Mortgage credit is more available today than at any time since the crisis, but remains far from the days where mortgages were handed out with little regard to the borrower’s ability to repay.
Mortgage credit availability increased in October according to the Mortgage Credit Availability Index, a report from the Mortgage Bankers Association.
The MBA analyzes data from Ellie Mae’s AllRegs Market Clarity business information tool and derives an index to chart the ease of mortgage credit. A decline in the MCAI indicates that lending standards are tightening, while increases in the index are indicative of loosening credit.
The MCAI increased 2.5% to 186.7 in October, the highest since 2008, when the housing market crashed.
However, the government share has decreased slightly, at 0.4% lower, but that is the only area of credit decline. Of the component indices of the Conventional MCAI, the Jumbo MCAI increased by 6.3% while the Conforming MCAI increased by 4.6%.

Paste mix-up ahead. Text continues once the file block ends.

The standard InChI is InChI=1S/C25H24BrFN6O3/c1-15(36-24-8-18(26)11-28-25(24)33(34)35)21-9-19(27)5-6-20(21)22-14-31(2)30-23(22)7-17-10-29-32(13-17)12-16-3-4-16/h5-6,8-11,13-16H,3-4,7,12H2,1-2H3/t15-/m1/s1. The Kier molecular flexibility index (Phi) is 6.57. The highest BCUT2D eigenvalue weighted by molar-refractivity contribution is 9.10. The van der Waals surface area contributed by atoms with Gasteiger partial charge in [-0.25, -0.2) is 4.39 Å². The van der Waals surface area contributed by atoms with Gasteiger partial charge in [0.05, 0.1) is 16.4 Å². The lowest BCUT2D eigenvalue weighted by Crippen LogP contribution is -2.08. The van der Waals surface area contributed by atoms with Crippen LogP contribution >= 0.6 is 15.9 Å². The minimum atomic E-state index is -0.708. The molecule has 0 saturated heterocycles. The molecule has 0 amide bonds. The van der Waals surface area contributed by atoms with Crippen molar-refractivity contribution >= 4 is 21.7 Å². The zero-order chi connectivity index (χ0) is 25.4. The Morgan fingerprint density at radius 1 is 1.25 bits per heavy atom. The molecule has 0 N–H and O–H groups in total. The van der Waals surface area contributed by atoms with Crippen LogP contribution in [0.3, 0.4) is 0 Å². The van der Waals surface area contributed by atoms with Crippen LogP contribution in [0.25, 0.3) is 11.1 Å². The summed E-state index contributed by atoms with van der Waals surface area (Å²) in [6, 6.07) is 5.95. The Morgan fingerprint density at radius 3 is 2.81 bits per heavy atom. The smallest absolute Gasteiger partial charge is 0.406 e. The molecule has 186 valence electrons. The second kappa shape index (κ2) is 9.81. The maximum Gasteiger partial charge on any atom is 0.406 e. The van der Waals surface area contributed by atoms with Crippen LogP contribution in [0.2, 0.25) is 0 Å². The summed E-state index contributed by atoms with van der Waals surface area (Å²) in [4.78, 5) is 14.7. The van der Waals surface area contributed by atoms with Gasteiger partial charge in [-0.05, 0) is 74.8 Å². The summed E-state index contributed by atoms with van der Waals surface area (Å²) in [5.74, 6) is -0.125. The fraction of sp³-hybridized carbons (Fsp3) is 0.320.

“Reversing a trend from last month, lenders made more conventional and low down payment programs available to prospective borrowers,” said Joel Kan, MBA’s AVP of economic and industry forecasting.
“This increase in supply was likely in response to a growing number of first-time home buyers in the market, as home price appreciation has slowed and wage growth has picked up. Jumbo credit availability also expanded last month, with the jumbo index increasing again to its highest level since the survey began,” Kan added.
Despite the expansion of various mortgage products, headlines that declare “subprime is back” and that we are returning to the day of risky mortgage products under an originate-to-distribute model continue to spread falsehoods as these last two charts prove.
Here is mortgage credit in recent memory (click to enlarge).
But here it is when compared to the days when riskier loans were available (click to enlarge).